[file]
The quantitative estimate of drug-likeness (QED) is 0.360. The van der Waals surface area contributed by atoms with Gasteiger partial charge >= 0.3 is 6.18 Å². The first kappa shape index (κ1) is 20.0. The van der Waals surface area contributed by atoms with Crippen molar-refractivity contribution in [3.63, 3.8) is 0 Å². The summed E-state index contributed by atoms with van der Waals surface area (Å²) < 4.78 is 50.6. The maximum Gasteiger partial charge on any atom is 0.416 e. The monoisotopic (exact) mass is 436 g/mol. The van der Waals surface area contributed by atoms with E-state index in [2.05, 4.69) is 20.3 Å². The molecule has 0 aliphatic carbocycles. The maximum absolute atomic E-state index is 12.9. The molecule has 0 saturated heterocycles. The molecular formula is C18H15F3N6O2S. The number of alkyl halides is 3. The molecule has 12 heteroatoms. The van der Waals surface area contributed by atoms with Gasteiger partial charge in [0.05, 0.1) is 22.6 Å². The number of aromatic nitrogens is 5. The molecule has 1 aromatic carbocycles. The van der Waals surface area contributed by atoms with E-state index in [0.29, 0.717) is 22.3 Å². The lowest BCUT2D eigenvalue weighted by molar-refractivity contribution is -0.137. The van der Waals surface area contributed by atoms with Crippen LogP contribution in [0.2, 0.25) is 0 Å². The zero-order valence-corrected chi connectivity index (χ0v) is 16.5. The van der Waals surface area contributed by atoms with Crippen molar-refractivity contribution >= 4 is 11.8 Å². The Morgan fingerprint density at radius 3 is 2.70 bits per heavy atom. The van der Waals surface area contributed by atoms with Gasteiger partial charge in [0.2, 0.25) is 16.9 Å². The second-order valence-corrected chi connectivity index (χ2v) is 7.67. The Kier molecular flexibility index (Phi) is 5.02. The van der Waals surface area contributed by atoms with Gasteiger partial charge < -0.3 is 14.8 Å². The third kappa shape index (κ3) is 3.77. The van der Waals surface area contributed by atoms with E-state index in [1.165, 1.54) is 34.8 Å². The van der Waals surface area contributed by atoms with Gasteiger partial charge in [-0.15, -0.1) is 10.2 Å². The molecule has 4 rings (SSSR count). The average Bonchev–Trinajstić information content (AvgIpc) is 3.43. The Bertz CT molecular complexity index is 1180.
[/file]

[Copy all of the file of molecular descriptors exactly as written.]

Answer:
The quantitative estimate of drug-likeness (QED) is 0.360. The van der Waals surface area contributed by atoms with Gasteiger partial charge >= 0.3 is 6.18 Å². The first kappa shape index (κ1) is 20.0. The van der Waals surface area contributed by atoms with Crippen molar-refractivity contribution in [3.63, 3.8) is 0 Å². The summed E-state index contributed by atoms with van der Waals surface area (Å²) < 4.78 is 50.6. The maximum Gasteiger partial charge on any atom is 0.416 e. The monoisotopic (exact) mass is 436 g/mol. The van der Waals surface area contributed by atoms with E-state index in [2.05, 4.69) is 20.3 Å². The molecule has 0 aliphatic carbocycles. The maximum absolute atomic E-state index is 12.9. The molecule has 0 saturated heterocycles. The molecular formula is C18H15F3N6O2S. The number of alkyl halides is 3. The molecule has 12 heteroatoms. The van der Waals surface area contributed by atoms with Gasteiger partial charge in [0.05, 0.1) is 22.6 Å². The number of aromatic nitrogens is 5. The molecule has 1 aromatic carbocycles. The van der Waals surface area contributed by atoms with E-state index in [0.29, 0.717) is 22.3 Å². The lowest BCUT2D eigenvalue weighted by molar-refractivity contribution is -0.137. The van der Waals surface area contributed by atoms with Crippen LogP contribution in [0.2, 0.25) is 0 Å². The zero-order valence-corrected chi connectivity index (χ0v) is 16.5. The van der Waals surface area contributed by atoms with Crippen molar-refractivity contribution >= 4 is 11.8 Å². The Morgan fingerprint density at radius 3 is 2.70 bits per heavy atom. The van der Waals surface area contributed by atoms with Gasteiger partial charge in [0.2, 0.25) is 16.9 Å². The second-order valence-corrected chi connectivity index (χ2v) is 7.67. The Kier molecular flexibility index (Phi) is 5.02. The van der Waals surface area contributed by atoms with Gasteiger partial charge < -0.3 is 14.8 Å². The third kappa shape index (κ3) is 3.77. The van der Waals surface area contributed by atoms with E-state index in [1.165, 1.54) is 34.8 Å². The van der Waals surface area contributed by atoms with Gasteiger partial charge in [-0.15, -0.1) is 10.2 Å². The molecule has 4 rings (SSSR count). The average Bonchev–Trinajstić information content (AvgIpc) is 3.43. The Bertz CT molecular complexity index is 1180.